Thursday, February 12, 2009

Investing in an Organic Pest Control System

This summer, our slightly inclined backyard will become a terraced, raised bed, intensive organic garden, producing enough food to keep our family, and friends, in fresh produce as early as mid-spring, through the summer, and into next winter. The small area I managed to build up when we moved in in August will be quadrupled, or more if you count the pumpkin patch I'm planning. I'm already making arrangements to get a load of manure dumped right onto the snow, as I've seen the local corn farmers doing already.

Of course, this sudden transformation of yard will be a beacon to the local insect population, especially if any of my plants are weakened by cold weather, drought, or nutrient deficiency. I'll try to protect them, plant them at the right time, water if I have to, and make sure I've put enough manure and compost in the soil to keep them healthy. But if you grow it, the bugs will come try to eat it.

Black-capped ChickadeeSo, this winter, I've been investing in a locally integrated and organic pest control system: birds. I've spent about $10 so far on suet and seeds (avoiding thistle, which the finches love, but often pass whole, leading to more weeds to pull). The most numerous species by far are the intelligent state bird of Maine and Massachusetts, the Black-capped Chickadee. They are voracious insect eaters in summer, when I will stop providing suet for their protein source. The Chickadees especially love mosquitoes, which won't really hurt plants, but do hurt the gardener.White Breasted Nuthatch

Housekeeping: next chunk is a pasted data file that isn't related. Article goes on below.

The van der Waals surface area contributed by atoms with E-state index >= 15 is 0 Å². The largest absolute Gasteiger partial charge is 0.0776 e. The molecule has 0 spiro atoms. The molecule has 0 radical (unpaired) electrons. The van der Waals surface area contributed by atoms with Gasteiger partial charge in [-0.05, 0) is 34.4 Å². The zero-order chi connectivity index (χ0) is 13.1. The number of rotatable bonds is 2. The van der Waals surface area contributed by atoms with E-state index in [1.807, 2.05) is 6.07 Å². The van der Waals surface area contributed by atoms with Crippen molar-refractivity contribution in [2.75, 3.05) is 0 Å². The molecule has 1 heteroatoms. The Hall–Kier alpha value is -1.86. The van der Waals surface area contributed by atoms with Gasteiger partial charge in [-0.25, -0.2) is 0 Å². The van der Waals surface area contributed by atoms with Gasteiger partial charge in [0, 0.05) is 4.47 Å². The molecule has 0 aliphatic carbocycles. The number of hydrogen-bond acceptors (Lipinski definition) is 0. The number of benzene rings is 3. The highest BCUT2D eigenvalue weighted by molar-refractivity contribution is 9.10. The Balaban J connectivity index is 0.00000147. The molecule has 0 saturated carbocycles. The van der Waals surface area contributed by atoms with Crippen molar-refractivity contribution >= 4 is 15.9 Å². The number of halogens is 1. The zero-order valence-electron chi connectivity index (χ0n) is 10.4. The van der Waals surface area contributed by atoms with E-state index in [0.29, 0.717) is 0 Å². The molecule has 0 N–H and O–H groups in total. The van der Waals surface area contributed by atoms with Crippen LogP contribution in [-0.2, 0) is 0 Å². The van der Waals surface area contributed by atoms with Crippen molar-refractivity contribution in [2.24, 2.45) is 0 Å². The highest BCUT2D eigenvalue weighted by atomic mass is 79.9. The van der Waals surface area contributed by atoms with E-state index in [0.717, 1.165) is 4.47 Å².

Birds are an elegant solution to pest control, but humans, of course, screw up the system. Pesticides are bad news for many reasons, not the least of which is that they harm bird populations. When I was young, I had an organic epiphany when I saw dead lady bugs that would have eaten the aphids we were trying to kill with the stuff that killed the lady bugs. Now I wonder why anyone would want to spray a synthetic, petroleum derived chemical that depletes bird populations in order to kill the bugs that the birds would eat: yet another interminable succession of absurdities.Blue Jays

Other birds that will provide organic pest control in our garden include the American Goldfinch, the slate-colored Juncos, the Blue Jays, the White-breasted Nuthatch, the Northern Cardinals, and various sparrows. I'll still put out some black oil sunflower seeds (maybe even plant some black oil sunflowers) to keep them all hanging around, but if they want some protein, they'll have to eat my bugs.